In my opinion, this Grand Seiko is a dress chronograph. We’ll agree to disagree.

          • ProJ

            Fine we can agree to disagree.. but wouldn’t we agree that a dress watch should at least fit under a shirt’s cuff?

          • Sevenmack

            A lot of watches many collectors wouldn’t consider dress watches (based on their more-narrow definitions) would meet that standard: An Omega Seamaster, for example, would be on the list even though it is a dive watch by any objective evidence. Same is true for a Rolex Submariner. [Of course, there is the fact that the definition of a “dress watch” is subjective anyway.] Design matters more on this front than either thickness or diameter.

            Additionally, much of whether a watch fits under the cuffs depends on that matter called tailoring. Buy a properly tailored shirt, especially one with cuffs that are made to accommodate any size watch, and things are okay.

    • Beefalope

      I know the lack of lume on GS watches is a frequent criticism. However, one of my Grand Seikos is the SBGE033, which is the gorgeous green Spring Drive GMT. It is one of the only GS watches with lumed hands.

      Two comments about the lume:

      1. It pains me to say this because I’m a huge fan of all things Grand Seiko, but the lume just flat-out sucks on it. I found the lume on my $200 Orange Monster to be much, much better. I was shocked when I got the watch at how bad the lume was.

      2. Grand Seiko quite simply has the best hands in the business at any price point — bar none. The hands on my SBGE033 are excellent, but the lume actually detracts a bit from them. The pure, un-lumed hands on my Snowflake are much better. In fact, they’re perfect.

      With this in mind, I’d rather not have lume on my GS watches than lume. Even if the lume was terrific, I still wouldn’t want it because GS hands, especially on their lighter models, are just so fantastic.

  • Julian Chan

    The size of those pushers are fricking ridiculous.

    • Said AZIZI

      No idea why would they do it

      • BenC

        Gloved usage?

      • Beefalope

        David is right that, when you push them, the click is very satisfying. Handling those large pushers also is very nice. Visually, it’s certainly unusual, but the tactile feedback is excellent.

  • Bozzor

    Had a close inspection of the titanium SBGC005 black dial a few weeks ago. One of 3 things are possible…

    1) Seiko is losing money on every one it sells
    2) Grand Seiko craftsmen are way underpaid
    3) The Swiss or the ADs overcharge by an obscene amount

    • AlAbdouli

      – 3

    • John William Salevurakis

      1 is likely.

    • The Deplorable Boogur T. Wang

      My money is on #3

    • Beefalope

      1. Probably not, but I suppose it’s possible.

      2. Probably true.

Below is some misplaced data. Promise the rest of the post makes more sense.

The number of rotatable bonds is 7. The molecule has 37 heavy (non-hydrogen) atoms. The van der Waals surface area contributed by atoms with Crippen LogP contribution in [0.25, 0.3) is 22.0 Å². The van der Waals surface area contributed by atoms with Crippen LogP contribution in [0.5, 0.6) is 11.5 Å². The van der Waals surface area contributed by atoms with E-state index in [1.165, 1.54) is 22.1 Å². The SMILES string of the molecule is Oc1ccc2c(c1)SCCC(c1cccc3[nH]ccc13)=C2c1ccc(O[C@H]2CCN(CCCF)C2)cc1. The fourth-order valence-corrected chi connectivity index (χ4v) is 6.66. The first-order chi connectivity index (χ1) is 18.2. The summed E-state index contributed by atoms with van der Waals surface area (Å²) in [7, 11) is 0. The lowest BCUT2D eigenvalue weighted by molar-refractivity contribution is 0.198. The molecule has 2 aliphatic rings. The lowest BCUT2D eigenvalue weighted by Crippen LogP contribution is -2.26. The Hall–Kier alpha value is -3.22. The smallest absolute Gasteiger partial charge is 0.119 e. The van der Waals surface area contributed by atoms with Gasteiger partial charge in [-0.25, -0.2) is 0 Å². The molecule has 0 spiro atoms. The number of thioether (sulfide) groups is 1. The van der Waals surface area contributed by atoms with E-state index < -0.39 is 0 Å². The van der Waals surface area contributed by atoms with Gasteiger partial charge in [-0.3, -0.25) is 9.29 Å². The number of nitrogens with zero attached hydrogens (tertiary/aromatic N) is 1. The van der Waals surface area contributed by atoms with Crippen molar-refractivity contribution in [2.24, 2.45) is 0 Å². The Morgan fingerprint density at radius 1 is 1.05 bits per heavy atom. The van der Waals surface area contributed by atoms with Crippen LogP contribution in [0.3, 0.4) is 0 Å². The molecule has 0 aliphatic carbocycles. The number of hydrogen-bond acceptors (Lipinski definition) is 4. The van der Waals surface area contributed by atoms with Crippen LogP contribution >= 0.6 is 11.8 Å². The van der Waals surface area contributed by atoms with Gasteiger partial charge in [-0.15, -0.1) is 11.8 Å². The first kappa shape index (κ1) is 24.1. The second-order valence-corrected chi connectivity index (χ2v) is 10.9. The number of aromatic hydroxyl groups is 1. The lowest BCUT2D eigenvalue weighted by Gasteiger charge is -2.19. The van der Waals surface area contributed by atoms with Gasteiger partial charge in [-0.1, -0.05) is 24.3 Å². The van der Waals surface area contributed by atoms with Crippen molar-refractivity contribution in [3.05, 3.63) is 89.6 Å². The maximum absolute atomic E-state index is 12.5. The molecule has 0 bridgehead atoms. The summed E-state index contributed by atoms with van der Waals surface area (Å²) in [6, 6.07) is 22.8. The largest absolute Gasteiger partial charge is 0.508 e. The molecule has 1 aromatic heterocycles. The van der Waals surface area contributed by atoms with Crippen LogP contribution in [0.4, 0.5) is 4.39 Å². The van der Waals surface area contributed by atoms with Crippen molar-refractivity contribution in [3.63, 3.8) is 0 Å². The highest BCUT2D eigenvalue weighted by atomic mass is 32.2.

3. Absolutely, categorically, unequivocally true. I have a 1969 El Primero re-issue, and the GS chronographs are finished so much better that my Zenith looks pathetic next to them — and the Zenith is actually finished really well on the dial side!

  • IG

    That dial LOL Is this the 2-4-9 layout? Makes the 7750 dials look balanced.

    • BenC

      Do you see the axis of symmetry running horizontally from the crown past the framed date window?

      A vertically symmetrical watch will almost always have a crown to deal with. So Seiko long ago went for horizontally symmetrical.

      • IG

        You mean with that power reserve at the bottom? LOL This is a mess.

  • ArnaudAimonetti

    Great article about a great watch ! Glad to see GS getting as much respect as they deserve !
    Concerning the massive pushers design, it’s an hommage to the 1964 Tokyo Olympics stopwatches like this one: https://c1.staticflickr.com/5/4021/4251887112_b7c943f2d7_b.jpg

  • john coleman

    For the price this is just amazing.

  • Word Merchant

    This is what I find frustrating about Seiko. So much of this watch is fantastic, and then I get to the terrible power reserve dial, nasty old-fashioned looking strap and grim gothic GS logo. And I just can’t see past those negatives.

    • I’m with you. Technically such a great watch. But the visuals miss by a bit for me. Although I was heartened by the wrist shot at the end of the post (by the float plane) where I think it looks pretty snazzy. I think the watch looks far less attractive in other photos. Still not the best looking chronograph on the planet. Those long pushers, the power reserve and even the extra red creeping towards the center (past the arrow head) on the 24 hour hand bother me. And yes, a micro-adjust bracelet would have been nice too. Still a great watch for a reasonable price considering what you are getting.

    • Hayzen

      What’s the problem with the power reserve?